PhD provided me with this answer that took my thinking in a different direction:
"Families who enable psychopathology-- i.e., borderline, sociopathy etc. This would be found in the codependent literature.
A character/personality disorder is akin to addiction. Like with the addict or alcoholic in a family system, the family organizes around them, runs interference, and unwittingly reinforces the addiction. The family is held hostage by the pathology or addiction and is seen as disloyal or abandoning for breaking with the tribe, and this could lead to survivor guilt.
The best analysis comes from the Adult Children of Alcoholic literature-- basically it's a combination of separation guilt and survival guilt all as an outcome to a dysfunctional family organized around a narcissist. In the alcoholic family the alcoholic is observable and the by-products never so clear. All the research can be extrapolated to the narcissist.
The person who gets out of an unhealthy family system while others remain mired within it may experience what is referred to as “survivor’s guilt.” This term was originally used to describe the experience of soldiers who left mates on the battlefield. This person may become overly preoccupied with fixing their families, because the thought of being happy when their families remain locked in dysfunctional ways of living can be very painful to them.
The term survivor guilt came to us originally from Darwin, who identified the phenomenon of guilt felt among those who literally survived the death of others. This concept became more familiar to us after the Holocaust, when it was observed frequently among surviving family members whose loved ones had not survived prison camps. In more recent decades, the concept of survivor guilt has broadened quite a bit (O’Connor, Berry, et al.,“Survivor Guilt, Submissive Behavior, and Evolution Theory: the Down-Side of Winning in Social Comparison,” British Journal of Medical Psychology (2000), 73, 519-530). Contemporary research shows that survivor guilt (less commonly referred to in the literature as ‘inequity guilt’ or ‘outdoing guilt’) encompasses guilt about feeling better off than others, or about any sort of advantage a person may think they have when compared with other people. For example, superior ability or greater health, wealth or happiness may cause a person to feel guilty. O’Connor, Berry, et al. propose “that survivor guilt has been selected by evolution as a psychological mechanism supporting group living (p. 519).”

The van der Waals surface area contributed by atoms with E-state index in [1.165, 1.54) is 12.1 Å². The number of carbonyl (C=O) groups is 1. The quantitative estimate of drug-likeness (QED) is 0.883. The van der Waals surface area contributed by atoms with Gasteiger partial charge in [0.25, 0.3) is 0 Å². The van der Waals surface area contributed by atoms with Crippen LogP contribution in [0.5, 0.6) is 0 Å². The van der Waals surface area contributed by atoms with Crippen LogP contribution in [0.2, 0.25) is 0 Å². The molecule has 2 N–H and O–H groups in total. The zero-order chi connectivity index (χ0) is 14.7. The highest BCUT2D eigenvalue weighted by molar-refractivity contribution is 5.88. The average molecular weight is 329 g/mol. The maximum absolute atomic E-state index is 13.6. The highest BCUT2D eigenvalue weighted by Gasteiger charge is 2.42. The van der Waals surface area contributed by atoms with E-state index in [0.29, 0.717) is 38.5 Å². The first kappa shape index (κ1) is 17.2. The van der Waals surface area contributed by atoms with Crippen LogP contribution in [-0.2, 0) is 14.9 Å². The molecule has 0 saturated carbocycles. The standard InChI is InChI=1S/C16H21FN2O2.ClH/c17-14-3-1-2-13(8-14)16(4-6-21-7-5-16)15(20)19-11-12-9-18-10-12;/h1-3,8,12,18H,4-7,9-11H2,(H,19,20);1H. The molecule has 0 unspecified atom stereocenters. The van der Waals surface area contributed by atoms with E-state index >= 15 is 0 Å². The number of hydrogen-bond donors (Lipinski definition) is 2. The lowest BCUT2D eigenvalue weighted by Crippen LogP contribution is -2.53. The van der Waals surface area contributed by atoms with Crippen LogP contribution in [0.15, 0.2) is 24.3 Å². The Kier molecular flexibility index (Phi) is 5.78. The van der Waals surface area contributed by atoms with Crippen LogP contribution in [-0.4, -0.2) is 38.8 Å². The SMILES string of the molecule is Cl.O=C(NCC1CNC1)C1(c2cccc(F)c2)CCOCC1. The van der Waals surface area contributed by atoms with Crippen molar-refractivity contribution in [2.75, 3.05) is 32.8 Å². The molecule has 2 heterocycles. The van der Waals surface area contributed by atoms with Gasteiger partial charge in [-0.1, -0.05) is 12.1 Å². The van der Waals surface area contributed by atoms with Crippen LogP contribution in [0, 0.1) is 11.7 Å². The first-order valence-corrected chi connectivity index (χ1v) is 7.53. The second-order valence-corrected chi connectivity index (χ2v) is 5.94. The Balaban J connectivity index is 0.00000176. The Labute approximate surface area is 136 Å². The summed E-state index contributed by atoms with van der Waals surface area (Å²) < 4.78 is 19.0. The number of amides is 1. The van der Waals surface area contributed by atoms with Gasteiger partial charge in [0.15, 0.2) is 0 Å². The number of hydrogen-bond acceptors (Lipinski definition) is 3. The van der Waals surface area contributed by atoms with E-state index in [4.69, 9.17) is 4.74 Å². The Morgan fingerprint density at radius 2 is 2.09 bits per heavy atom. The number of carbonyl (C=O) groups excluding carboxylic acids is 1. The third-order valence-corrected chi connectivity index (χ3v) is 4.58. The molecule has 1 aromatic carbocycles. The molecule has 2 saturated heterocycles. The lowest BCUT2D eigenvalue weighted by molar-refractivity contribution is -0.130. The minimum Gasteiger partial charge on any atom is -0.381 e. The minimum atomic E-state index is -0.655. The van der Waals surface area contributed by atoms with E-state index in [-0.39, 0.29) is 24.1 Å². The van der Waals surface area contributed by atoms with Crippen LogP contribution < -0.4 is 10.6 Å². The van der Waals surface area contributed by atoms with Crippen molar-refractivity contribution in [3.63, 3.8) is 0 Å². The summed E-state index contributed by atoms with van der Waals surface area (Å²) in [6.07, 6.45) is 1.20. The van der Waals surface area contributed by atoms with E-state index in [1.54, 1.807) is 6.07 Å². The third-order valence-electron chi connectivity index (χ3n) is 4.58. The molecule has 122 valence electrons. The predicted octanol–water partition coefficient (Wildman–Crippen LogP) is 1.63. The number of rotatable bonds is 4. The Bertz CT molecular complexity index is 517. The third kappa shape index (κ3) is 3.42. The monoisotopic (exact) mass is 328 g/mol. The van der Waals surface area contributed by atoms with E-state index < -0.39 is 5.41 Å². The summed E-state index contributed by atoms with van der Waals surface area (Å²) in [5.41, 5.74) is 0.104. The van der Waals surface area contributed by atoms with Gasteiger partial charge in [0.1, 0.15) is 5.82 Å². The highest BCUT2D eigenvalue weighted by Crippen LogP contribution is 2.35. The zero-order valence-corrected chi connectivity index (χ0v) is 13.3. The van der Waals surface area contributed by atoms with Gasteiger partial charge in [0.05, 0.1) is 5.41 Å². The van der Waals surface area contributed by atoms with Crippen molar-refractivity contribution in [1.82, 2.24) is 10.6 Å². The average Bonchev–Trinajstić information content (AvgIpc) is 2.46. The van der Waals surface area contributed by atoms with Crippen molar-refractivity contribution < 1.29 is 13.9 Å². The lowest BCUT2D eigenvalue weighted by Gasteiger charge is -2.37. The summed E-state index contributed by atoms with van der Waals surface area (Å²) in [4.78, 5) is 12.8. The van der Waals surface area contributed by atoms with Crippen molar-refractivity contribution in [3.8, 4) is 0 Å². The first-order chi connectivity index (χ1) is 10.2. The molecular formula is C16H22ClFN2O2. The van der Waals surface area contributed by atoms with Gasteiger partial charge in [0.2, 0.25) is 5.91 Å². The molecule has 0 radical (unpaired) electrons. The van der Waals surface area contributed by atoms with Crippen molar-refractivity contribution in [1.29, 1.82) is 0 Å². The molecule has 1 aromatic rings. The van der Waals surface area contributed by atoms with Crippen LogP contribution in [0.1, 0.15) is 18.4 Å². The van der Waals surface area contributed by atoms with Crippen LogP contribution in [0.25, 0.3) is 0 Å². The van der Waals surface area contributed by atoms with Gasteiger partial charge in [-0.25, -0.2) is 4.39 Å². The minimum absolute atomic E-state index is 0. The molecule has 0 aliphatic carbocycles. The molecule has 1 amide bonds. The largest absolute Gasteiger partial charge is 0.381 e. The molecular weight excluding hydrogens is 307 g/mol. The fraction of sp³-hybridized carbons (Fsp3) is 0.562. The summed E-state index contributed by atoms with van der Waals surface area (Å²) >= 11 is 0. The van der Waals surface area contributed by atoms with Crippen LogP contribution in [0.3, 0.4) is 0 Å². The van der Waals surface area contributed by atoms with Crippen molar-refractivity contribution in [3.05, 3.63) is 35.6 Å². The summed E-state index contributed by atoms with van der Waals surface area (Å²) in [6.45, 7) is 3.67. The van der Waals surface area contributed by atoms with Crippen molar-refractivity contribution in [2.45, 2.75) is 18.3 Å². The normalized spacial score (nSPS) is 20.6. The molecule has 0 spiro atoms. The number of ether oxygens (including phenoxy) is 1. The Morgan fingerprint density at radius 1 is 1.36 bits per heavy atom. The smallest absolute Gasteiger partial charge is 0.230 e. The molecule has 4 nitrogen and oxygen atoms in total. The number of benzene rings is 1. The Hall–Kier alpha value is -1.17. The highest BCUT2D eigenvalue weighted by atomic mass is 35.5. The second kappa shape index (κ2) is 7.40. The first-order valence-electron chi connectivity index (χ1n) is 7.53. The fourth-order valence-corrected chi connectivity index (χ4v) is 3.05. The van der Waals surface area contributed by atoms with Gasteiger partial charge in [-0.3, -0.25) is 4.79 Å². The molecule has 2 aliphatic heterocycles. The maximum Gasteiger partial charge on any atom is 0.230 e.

In terms of why a politician's kid or movie star's off spring might have a difficult time breaking away…it’s not only the money and the lavish lifestyle but the feared punishment for being disloyal. The abandonment depression that ensues with this kind of pathology can be directed in a very punishing way. It's the fear of wounding the narcissist (or borderline) that keeps those in the family chained to the system, as well as feeling like the "crazy" one. It's their job to continue to prop the narcissist or borderline up. Those who manage to break away do so in several ways with discreet tools. The most important factor is resilience-- the ability to overcome adversity and bounce back from difficult situations. They are adaptable and amenable. Another important element is a role model, mentor, peer, teacher, coach or healthy family member. Someone to validate that the Emperor has no clothes and verify that there is indeed an Elephant in the living room."
Fascinating food for thought. Thank you so much, PhD, for the time you’ve given us here. I really appreciate it. PhD will be available to interact in comments throughout the weekend. So please join the conversation!